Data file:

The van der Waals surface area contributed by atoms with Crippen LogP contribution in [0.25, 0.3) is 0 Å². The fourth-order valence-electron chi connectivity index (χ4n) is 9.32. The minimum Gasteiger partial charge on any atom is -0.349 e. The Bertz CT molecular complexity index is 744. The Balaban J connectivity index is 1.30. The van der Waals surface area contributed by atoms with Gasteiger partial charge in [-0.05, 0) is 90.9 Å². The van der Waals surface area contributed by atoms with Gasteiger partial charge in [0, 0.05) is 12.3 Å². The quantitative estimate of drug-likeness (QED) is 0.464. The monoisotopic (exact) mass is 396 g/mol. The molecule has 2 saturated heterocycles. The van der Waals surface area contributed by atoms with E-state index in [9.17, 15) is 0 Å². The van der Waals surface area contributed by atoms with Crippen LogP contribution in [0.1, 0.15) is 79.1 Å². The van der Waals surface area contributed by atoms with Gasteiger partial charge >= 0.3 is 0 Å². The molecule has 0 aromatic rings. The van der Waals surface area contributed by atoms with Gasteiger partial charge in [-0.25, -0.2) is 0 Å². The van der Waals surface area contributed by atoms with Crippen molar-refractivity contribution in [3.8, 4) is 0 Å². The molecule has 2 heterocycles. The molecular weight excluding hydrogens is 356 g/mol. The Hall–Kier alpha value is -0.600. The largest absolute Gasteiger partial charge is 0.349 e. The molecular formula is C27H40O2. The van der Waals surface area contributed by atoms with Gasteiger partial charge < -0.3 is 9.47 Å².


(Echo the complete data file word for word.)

The van der Waals surface area contributed by atoms with Crippen LogP contribution in [0.25, 0.3) is 0 Å². The fourth-order valence-electron chi connectivity index (χ4n) is 9.32. The minimum Gasteiger partial charge on any atom is -0.349 e. The Bertz CT molecular complexity index is 744. The Balaban J connectivity index is 1.30. The van der Waals surface area contributed by atoms with Gasteiger partial charge in [-0.05, 0) is 90.9 Å². The van der Waals surface area contributed by atoms with Gasteiger partial charge in [0, 0.05) is 12.3 Å². The quantitative estimate of drug-likeness (QED) is 0.464. The monoisotopic (exact) mass is 396 g/mol. The molecule has 2 saturated heterocycles. The van der Waals surface area contributed by atoms with E-state index in [9.17, 15) is 0 Å². The van der Waals surface area contributed by atoms with Crippen LogP contribution in [0.1, 0.15) is 79.1 Å². The van der Waals surface area contributed by atoms with Gasteiger partial charge >= 0.3 is 0 Å². The molecule has 0 aromatic rings. The van der Waals surface area contributed by atoms with Gasteiger partial charge in [-0.25, -0.2) is 0 Å². The van der Waals surface area contributed by atoms with Crippen molar-refractivity contribution in [3.8, 4) is 0 Å². The molecule has 2 heterocycles. The molecular weight excluding hydrogens is 356 g/mol. The Hall–Kier alpha value is -0.600. The largest absolute Gasteiger partial charge is 0.349 e. The molecular formula is C27H40O2. The van der Waals surface area contributed by atoms with Gasteiger partial charge < -0.3 is 9.47 Å².